Day 45 – 23rd August (Ottawa to Mont-Tremblant)

Despite all the shenanigans overnight, we managed to get to the 9 a.m. appointment for our House of Commons tour, but feeling pretty curly at the edges.

Our guide, Brandon, wasn’t as engaging or as clear as Emma was yesterday. I got the impression that he was relatively new to the gig and a bit nervous. He also had a large party and restless kids to deal with. However, it was still interesting and striking for its similarity to the British House of Commons.

Combination of fire and water, celebrating Canada’s confederation in 1867.
Government and Opposition seats on opposing sides. This is a bigger space than the British one
This space is actually a covered courtyard in the West Building
Audio and video console
Juxtaposition of the roof and two of the neo-Gothic walls of the building
Speaker’s Chair and public gallery
View at ground level, all relocated from the Central Building. Impressive.
Old and new together

All very cleverly done.

Our last stop on this tour was a committee room, which parallels almost exactly the way it’s done in Britain.

As checkout from the hotel wasn’t until midday, we had plenty of time to find a breakfast wrap and coffee before returning to the hotel.

On checkout, I queried 3 entries of $6.83 in the bill. To my disgust, but not to my surprise, the checkout gent said “Welcome to Ontario. This is the HST (hotel sales tax) on the valet parking charge”. Bloody hell.

Checkout and car collection passed smoothly and we were soon on our way north-eastwards for the 2-hour journey to Mont-Tremblant.

Our viewpoint of Ottawa is rather jaundiced. We were told it was pretty. It is, around the government buildings and the residential area near the Governor-General’s residence, but it seems a poor city generally, lacking investment. Beggars every 100 metres. Depressing, I’m afraid. We were not sorry to leave it.

As regards the hotel, that was also a disappointment. It’s an iconic and historic building, like so many Fairmonts, but the outer promise did not deliver on the inside (like so many Fairmonts). Nice large room, I grant, but it was shabby and dark, actually like most of the hotel. The sticking door was a disgrace. Weedy shower and small bathroom. Understaffed. Expensive. Apart from that, it was great.

Also, good riddance to Ontario and its exorbitant taxes. As soon as we crossed the Ottawa River, we entered the Province of Quebec. Let’s see if this is as much of a rip-off as Ontario…..

Apart from a few attempts to get onto the right road, the journey was memorable mainly for the bursts of absolutely torrential rain, making driving very difficult at times. Still, we made it OK. Far more French language in evidence, both spoken and written.

As we drove up to our hotel – a Mariott Residence Inn – it looked as though we were entering a large scale model village. It reminded me a bit of Poundbury, Prince Charles’ venture near Dorchester, and also of Portmeirion, the model village in Wales. Very artificial and unreal.

However, we checked in to a very nice welcome, and an apology that the air-conditioning wasn’t working, but it will be fixed tomorrow morning. We are therefore not charging you for our underground parking during your (3-night) stay.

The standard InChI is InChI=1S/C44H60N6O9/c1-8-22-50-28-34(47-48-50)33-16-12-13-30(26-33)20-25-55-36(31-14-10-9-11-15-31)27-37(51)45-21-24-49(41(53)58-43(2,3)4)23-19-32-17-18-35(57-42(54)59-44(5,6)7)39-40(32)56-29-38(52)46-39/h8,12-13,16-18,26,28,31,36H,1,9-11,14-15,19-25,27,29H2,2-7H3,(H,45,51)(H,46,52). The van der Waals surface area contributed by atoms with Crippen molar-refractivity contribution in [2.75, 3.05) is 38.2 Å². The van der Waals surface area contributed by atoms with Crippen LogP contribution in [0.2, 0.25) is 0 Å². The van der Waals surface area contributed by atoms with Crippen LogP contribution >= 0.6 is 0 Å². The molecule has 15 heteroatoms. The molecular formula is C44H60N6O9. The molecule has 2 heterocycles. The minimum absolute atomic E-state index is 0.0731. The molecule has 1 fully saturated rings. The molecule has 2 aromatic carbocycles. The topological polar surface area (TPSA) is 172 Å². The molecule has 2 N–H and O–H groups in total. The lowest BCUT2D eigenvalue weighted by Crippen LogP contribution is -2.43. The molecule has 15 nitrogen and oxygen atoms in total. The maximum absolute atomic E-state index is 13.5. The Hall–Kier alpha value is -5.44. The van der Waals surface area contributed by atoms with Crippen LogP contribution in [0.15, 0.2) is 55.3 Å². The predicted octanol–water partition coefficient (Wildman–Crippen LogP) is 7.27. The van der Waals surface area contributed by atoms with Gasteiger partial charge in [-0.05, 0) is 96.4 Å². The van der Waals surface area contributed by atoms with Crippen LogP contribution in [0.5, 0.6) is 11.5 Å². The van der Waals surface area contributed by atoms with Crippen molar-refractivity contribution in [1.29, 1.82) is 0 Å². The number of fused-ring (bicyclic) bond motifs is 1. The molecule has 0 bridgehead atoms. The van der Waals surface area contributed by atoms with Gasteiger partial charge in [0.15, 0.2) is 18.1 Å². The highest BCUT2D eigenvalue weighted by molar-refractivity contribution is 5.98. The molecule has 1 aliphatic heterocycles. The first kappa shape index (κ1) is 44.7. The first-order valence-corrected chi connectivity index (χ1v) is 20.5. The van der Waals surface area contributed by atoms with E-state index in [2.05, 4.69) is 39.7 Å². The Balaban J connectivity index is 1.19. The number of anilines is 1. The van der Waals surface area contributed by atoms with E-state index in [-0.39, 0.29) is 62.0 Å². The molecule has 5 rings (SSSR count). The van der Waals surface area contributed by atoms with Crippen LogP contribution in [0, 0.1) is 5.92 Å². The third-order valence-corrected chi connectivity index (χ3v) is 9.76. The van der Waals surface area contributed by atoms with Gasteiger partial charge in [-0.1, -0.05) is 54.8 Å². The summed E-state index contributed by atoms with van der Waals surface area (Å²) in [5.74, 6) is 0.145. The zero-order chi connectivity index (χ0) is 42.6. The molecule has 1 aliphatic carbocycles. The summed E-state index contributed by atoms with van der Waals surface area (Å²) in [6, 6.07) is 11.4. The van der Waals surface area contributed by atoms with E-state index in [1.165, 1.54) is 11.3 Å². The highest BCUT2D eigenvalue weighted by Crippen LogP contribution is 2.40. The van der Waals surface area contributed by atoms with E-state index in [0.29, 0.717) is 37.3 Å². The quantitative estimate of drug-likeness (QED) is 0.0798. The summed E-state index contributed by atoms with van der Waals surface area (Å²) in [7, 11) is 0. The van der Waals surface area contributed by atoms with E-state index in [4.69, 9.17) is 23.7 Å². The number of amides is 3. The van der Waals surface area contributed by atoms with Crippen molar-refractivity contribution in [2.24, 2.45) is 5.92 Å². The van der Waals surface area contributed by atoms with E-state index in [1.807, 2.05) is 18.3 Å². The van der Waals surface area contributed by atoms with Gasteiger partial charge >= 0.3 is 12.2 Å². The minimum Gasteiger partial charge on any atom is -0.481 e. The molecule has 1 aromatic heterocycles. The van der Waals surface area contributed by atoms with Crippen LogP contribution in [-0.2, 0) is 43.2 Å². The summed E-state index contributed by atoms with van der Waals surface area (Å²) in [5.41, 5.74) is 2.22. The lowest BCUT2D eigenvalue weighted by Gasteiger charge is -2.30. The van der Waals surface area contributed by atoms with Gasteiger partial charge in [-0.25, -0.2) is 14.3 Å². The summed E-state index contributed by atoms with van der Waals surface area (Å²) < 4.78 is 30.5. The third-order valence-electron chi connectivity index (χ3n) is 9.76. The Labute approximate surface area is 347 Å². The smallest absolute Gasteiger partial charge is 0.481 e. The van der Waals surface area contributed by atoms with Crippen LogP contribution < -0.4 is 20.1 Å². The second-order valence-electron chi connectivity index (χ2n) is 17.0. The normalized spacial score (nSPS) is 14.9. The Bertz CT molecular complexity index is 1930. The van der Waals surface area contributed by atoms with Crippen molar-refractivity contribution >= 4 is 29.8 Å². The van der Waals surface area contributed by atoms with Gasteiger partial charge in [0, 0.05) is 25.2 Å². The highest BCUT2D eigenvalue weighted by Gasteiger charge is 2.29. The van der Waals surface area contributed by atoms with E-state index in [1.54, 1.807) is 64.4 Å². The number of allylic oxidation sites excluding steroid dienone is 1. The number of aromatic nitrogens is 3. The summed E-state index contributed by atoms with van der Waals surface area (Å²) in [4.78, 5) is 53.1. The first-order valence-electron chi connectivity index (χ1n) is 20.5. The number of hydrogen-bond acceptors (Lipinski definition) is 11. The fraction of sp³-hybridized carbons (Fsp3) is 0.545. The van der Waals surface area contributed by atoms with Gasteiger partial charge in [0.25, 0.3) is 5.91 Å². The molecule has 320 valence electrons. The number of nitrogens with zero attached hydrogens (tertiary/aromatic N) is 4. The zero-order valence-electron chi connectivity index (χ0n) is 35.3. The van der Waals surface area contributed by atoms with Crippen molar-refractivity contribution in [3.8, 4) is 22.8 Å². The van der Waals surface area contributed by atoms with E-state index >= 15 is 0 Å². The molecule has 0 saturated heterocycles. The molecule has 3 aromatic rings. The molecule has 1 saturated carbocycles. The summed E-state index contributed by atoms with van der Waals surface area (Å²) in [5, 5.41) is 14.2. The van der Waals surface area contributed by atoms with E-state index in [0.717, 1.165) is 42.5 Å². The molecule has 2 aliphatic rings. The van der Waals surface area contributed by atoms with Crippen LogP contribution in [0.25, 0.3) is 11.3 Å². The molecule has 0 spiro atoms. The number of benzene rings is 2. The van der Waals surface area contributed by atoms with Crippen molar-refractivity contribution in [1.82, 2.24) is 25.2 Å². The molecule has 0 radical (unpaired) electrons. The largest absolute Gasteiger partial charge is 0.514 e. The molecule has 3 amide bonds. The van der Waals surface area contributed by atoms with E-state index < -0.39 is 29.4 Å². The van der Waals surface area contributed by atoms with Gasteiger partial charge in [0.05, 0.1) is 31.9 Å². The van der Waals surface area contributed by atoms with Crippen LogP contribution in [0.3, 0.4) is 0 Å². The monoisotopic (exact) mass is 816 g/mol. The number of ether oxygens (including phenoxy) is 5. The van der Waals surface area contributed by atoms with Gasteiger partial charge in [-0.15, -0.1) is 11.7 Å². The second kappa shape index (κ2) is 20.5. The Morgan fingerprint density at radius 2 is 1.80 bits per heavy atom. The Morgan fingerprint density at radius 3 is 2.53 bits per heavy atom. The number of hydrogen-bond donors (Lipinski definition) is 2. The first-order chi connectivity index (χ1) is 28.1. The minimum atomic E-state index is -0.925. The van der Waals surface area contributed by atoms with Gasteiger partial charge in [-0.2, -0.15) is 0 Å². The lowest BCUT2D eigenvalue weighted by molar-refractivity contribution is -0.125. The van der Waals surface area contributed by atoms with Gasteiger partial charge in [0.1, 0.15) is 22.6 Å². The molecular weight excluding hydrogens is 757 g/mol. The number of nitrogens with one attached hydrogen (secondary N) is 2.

This is precisely the sort of gesture I would have liked to have seen from the Fairmont. No chance.

The room turned out to be a delight. Full oven and hob, fridge freezer, microwave, dishwasher, etc. Queen bed each. Loads of space and, to Jean’s glee, a balcony. Not much of a view, but a balcony nevertheless. A guest laundry on our floor.

We decided to eat in for a change, as we had the facilities and this resort village seemed to have shops and everyfink. As we were about to set out, the heavens opened once again. Being made of stern British stuff, we set out suitably attired to the little general store close by.

We purchased enough for a meal of chicken wings, potatoes, carrots and peas, plus some cider and wine. Feast fit for a king, even if most of it was in French.

Prepared the meal with some élan, if I say so myself, and we settled down to eat it. It was then I noticed to my chagrin that the wine was dealcoholised! It was pretty dreadful stuff, it has to be said. And no gin either. A truly sad state of affairs which will be rectified right speedily tomorrow. I think we were the victims of liquor laws – the store could sell beer, but not full-strength wines and certainly not spirits. Anyway, we enjoyed the meal and the cider was fine. And Jean enjoyed a bath thereafter.

Breakfast is included for once here – ironic as we have the wherewithal to do our own thing – but that finishes at the horrendously early hour of 10 a.m. Nothing for it but an early night, then.

Planning to explore this place in more detail tomorrow, but rain is forecast once again. Our long run of sunshine has come to a shuddering halt. ☹️

Will report back tomorrow.

2 responses to “Day 45 – 23rd August (Ottawa to Mont-Tremblant)”

  1. omg no gin and deacholised wine you wont forget that experience in a hurry and rain
    hope you find a nice bar tomorrow!

    1. It wasn’t pleasant, I have to say! All stocked up now, though, you’ll be glad to hear!

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